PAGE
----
Because Florida is a warm winter “home away from home” for a lot of people who spend their summers in the north, it’s not unusual for someone who dies in another state to have property and other assets in this one.
Because probate laws and procedures vary between different jurisdictions, that kind of situation usually requires a supplementary probate process. This is called ancillary probate.
How does ancillary probate work?
Regardless of where someone died, their primary (“domiciliary”) probate takes place in their home state, while an ancillary probate process is needed in any other state where they have real estate or certain other kinds of personal property. This is the only way to legally transfer those assets to the rightful heirs.
For example, if someone who lives eight months of the year in New England has a winter home and a boat in this state, their primary probate proceeding would be in New England, but ancillary probate would be necessary here.
How do you get an ancillary probate started?
Typically, the first step in the process is to open the domiciliary probate so that a personal representative can be officially appointed by that jurisdiction’s court. Then that person would need to identify all other states where the decedent had real estate and other assets.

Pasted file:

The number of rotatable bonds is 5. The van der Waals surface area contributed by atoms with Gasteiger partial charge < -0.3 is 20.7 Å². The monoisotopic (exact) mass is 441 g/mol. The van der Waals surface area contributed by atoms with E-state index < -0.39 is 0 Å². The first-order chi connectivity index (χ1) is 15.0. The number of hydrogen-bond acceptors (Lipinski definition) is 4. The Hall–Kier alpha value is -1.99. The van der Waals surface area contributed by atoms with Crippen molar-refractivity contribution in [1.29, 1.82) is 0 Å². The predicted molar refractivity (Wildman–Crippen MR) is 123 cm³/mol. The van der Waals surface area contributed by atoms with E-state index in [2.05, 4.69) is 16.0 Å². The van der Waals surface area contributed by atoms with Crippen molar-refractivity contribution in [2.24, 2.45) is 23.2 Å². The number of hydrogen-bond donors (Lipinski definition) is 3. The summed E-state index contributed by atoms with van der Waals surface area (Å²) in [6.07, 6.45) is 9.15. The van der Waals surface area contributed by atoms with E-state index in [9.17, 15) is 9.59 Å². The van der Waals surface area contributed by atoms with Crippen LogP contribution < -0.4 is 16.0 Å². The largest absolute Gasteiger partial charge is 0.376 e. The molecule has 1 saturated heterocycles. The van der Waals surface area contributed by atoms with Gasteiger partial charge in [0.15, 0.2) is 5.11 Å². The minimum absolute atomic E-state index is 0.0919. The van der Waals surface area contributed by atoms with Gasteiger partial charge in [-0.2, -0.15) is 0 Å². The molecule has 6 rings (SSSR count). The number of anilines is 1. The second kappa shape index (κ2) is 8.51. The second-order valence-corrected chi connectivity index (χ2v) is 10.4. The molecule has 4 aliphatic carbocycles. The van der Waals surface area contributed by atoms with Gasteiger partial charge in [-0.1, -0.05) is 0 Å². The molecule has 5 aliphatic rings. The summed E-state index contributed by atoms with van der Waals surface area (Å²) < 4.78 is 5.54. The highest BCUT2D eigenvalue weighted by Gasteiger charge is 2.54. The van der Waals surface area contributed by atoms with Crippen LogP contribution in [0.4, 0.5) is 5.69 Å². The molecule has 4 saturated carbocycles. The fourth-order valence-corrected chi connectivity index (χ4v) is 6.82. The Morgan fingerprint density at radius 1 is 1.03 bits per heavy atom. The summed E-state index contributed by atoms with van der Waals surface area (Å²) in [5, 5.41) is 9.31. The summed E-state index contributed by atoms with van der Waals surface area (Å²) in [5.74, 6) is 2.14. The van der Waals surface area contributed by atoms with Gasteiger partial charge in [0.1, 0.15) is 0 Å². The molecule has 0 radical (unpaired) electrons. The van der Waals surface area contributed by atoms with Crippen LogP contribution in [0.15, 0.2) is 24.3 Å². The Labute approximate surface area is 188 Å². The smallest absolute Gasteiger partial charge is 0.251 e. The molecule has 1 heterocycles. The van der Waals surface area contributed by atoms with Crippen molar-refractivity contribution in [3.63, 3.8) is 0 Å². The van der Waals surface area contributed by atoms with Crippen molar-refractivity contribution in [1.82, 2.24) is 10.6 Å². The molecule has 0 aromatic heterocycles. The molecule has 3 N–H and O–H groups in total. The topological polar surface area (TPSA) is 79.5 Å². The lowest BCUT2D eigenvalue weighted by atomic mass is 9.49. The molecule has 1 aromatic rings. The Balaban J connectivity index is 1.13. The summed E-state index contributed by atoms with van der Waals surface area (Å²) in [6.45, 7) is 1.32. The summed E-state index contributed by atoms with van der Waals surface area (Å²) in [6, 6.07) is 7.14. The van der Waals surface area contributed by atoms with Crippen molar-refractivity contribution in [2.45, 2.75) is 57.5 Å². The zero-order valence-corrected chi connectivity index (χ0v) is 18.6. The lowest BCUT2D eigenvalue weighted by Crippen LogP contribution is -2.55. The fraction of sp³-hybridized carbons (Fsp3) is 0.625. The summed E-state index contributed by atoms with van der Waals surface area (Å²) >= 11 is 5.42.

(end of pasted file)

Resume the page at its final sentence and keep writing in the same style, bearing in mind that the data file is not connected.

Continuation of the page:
The deceased’s personal representative would then need to ask the local probate court for permission to act as the representative for the ancillary estate. If they don’t qualify to be the decedent’s personal representative or they don’t want to handle the ancillary estate (and many do not because of the travel commitment), they will generally need to find someone who is qualified to act in their stead.
If you’re trying to determine how to handle an ancillary estate here in Florida, you may want to consider obtaining local legal assistance.